Stories about Governance from January, 2016
Trinidad and Tobago's state housing allocations are allegedly fraught with corruption, leaving the most economically vulnerable, which the Housing Development Corporation is meant to prioritise, without places to call home.
"With respect to the recent ruling at the Privy Council, the simple outcome is that persons who are charged with criminal offences will be made to face a trial."
Domestic violence against children continues to be overlooked and underreported in Armenia. One group of activists is doing what it can to raise awareness.
ISIS releases a new video that aims to play into fears over encrypted communication.
"It made me question why Thailand is still so poor, and why the poor in Thailand are so repressed.”
Russia is finally embracing transparency—so long as it poses no threat to political stability, writes Andrei Jvirblis in this openDemocracy Russia overview of the Kremlin's open government efforts.
What has in the past helped defeat French legions and German divisions is also an ordinary concern for Russians. Usually, there's little cause for celebration, when considering the Russian winter.
While Ramzan Kadyrov isn’t Russia’s president, he is far more than a mere regional figure, and the past few weeks have offered only the latest evidence of his “talents.”
Poland's parliament adopted a surveillance law that would give authorities fast access to citizens' Internet and telecommunication usage data, without prior approval from a judge.
One study found that public transport in 21 Brazilian cities are among the most costly in the world in relation to average salary, outranking London, Tokyo and New York.
The figures are clear evidence that what is happening in Venezuela’s Orinoco Delta is an epidemic—an epidemic that is threatening the survival of an entire indigenous people.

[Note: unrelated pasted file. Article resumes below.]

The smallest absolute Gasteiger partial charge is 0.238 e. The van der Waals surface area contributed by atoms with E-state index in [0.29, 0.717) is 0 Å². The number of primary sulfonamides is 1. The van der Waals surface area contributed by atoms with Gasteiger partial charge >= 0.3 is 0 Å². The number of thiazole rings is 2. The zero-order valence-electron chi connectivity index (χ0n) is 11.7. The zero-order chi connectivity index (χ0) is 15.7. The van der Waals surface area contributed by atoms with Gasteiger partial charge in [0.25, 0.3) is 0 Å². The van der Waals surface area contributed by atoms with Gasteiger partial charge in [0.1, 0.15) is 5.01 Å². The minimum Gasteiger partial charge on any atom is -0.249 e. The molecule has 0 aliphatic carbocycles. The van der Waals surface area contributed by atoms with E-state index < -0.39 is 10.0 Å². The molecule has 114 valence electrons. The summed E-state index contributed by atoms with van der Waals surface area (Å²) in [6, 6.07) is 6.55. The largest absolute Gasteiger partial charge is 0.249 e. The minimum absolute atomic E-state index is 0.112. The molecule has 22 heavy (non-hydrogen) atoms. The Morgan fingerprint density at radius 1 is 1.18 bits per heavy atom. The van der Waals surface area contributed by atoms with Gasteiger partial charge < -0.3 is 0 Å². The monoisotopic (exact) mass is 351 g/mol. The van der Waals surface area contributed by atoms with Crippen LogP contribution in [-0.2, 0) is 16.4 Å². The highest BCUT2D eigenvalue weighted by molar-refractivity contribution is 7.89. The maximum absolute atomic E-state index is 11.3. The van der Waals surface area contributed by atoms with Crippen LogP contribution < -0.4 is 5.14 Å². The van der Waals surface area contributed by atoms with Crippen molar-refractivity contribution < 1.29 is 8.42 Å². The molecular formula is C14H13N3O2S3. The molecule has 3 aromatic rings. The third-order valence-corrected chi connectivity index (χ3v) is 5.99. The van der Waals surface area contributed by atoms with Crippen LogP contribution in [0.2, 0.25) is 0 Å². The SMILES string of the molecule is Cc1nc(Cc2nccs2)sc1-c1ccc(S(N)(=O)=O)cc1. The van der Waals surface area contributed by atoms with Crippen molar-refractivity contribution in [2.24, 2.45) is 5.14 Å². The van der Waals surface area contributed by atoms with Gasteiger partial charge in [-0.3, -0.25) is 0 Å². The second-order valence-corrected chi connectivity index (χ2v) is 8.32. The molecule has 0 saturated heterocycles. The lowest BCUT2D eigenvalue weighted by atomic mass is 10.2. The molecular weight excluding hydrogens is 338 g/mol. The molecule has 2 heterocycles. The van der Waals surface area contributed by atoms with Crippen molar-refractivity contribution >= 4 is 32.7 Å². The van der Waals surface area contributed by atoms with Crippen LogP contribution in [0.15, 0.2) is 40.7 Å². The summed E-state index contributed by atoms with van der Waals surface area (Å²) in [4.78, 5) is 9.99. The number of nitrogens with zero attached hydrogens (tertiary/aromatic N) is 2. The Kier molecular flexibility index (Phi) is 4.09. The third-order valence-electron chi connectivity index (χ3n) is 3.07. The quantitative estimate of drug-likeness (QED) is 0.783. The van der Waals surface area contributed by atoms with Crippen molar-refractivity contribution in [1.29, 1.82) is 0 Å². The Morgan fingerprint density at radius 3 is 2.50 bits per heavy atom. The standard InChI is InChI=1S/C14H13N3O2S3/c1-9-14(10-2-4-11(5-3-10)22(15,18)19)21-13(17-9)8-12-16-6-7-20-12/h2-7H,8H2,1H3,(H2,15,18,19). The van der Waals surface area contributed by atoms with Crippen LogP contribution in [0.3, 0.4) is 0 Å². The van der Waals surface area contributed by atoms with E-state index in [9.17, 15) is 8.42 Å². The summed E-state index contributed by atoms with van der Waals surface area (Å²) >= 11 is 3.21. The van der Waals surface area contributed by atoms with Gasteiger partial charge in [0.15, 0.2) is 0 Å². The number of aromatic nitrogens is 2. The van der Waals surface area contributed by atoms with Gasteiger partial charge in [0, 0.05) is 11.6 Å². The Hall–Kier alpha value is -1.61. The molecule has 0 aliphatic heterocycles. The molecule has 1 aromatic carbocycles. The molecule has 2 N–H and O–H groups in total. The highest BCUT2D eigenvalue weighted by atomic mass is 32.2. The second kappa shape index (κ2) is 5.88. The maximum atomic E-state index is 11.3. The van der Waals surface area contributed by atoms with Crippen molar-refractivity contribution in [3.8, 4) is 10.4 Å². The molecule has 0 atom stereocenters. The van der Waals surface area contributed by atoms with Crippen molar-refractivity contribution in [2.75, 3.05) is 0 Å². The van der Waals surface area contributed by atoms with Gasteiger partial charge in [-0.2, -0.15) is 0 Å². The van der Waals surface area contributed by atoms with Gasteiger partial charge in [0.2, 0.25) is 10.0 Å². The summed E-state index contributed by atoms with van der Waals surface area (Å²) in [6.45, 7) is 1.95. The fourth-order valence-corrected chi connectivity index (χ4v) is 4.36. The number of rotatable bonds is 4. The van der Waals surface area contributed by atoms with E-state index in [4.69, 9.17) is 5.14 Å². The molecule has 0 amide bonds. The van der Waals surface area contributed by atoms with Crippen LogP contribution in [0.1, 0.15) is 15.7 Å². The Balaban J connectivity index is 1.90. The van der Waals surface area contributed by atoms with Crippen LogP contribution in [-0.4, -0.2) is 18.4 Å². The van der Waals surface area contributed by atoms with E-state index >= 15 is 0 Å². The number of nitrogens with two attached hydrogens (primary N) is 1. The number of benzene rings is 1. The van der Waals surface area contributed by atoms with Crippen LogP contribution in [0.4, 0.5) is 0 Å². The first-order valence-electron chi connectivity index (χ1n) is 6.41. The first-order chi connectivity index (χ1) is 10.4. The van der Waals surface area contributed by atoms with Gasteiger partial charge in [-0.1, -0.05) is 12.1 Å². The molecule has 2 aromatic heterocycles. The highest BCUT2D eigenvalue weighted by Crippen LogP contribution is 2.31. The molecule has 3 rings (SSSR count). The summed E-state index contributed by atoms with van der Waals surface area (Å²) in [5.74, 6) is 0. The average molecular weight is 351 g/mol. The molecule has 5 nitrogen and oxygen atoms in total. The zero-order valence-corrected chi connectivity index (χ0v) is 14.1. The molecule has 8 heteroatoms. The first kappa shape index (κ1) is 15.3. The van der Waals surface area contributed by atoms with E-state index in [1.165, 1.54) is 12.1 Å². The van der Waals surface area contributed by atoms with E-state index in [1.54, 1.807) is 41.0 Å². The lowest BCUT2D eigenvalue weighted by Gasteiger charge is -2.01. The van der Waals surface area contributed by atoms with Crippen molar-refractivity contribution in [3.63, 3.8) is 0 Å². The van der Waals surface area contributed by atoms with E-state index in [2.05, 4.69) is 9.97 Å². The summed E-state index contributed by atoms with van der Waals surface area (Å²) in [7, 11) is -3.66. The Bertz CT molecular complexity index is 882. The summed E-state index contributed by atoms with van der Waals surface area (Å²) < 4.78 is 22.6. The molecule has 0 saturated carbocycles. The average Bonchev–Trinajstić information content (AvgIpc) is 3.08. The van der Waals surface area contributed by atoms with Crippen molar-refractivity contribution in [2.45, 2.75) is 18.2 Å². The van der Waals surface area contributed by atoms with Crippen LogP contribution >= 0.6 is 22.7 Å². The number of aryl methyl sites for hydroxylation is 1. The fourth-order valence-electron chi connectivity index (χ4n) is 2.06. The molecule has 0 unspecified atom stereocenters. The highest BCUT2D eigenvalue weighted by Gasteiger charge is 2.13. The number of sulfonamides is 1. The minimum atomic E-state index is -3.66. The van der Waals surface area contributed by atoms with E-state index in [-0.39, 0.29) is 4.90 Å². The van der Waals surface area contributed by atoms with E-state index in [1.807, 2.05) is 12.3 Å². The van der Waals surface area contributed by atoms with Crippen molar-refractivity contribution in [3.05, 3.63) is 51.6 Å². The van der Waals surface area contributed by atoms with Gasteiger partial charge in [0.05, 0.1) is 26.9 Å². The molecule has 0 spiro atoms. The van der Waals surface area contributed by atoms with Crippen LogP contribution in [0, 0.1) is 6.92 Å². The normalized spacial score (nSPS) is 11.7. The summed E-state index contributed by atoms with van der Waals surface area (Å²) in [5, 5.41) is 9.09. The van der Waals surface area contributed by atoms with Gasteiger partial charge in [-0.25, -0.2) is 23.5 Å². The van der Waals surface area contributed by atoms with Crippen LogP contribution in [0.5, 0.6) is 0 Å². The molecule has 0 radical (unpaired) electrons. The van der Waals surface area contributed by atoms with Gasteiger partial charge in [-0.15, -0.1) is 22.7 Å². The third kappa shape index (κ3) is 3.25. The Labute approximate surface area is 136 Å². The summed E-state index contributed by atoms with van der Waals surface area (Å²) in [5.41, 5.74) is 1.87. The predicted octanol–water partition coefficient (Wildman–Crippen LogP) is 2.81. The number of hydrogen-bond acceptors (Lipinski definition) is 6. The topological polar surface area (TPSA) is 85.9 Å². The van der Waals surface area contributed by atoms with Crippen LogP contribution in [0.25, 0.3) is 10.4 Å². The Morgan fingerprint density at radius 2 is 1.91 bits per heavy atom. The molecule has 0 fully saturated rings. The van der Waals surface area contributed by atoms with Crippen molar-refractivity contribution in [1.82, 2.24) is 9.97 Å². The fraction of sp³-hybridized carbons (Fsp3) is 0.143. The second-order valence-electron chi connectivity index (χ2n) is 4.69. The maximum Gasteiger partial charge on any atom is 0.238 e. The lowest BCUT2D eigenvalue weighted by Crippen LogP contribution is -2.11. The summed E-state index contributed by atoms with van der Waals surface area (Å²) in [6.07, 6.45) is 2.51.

25 years after the end of the civil war Lebanon remains a deeply divided country, and attempts by former warlords to paper over the past can only worsen the situation.
The US attorney general's position on Puerto Rico's status has probably turned the issue into fodder for the upcoming election season.
"Why trifle? Better to directly announce yourself immortals and ban death from coming for them."
A public relations move, probably, but it's significant in the context of Central Asia, a region characterized by authoritarian politics.
Can Pakistan's regions and political parties come to a consensus over who should benefit most from the mega-project? That seems unlikely for the moment.
"Who would've thought that mere act of taking photo with calendar could be an act of resistance?"
Combining individuals' financial records, online shopping data, social media behaviors and employment history, China will now produce a combined "social credit" score for each citizen.
"At the root of the story is a profound problem [...] the fundamental lack of mutual understanding between Kyrgyz- and Russian-speaking sections of the population."
As the headquarters of Trinidad & Tobago's Water and Sewerage Authority go up in flames, netizens worry about records that may allegedly reveal a paper trail of corrupt practices.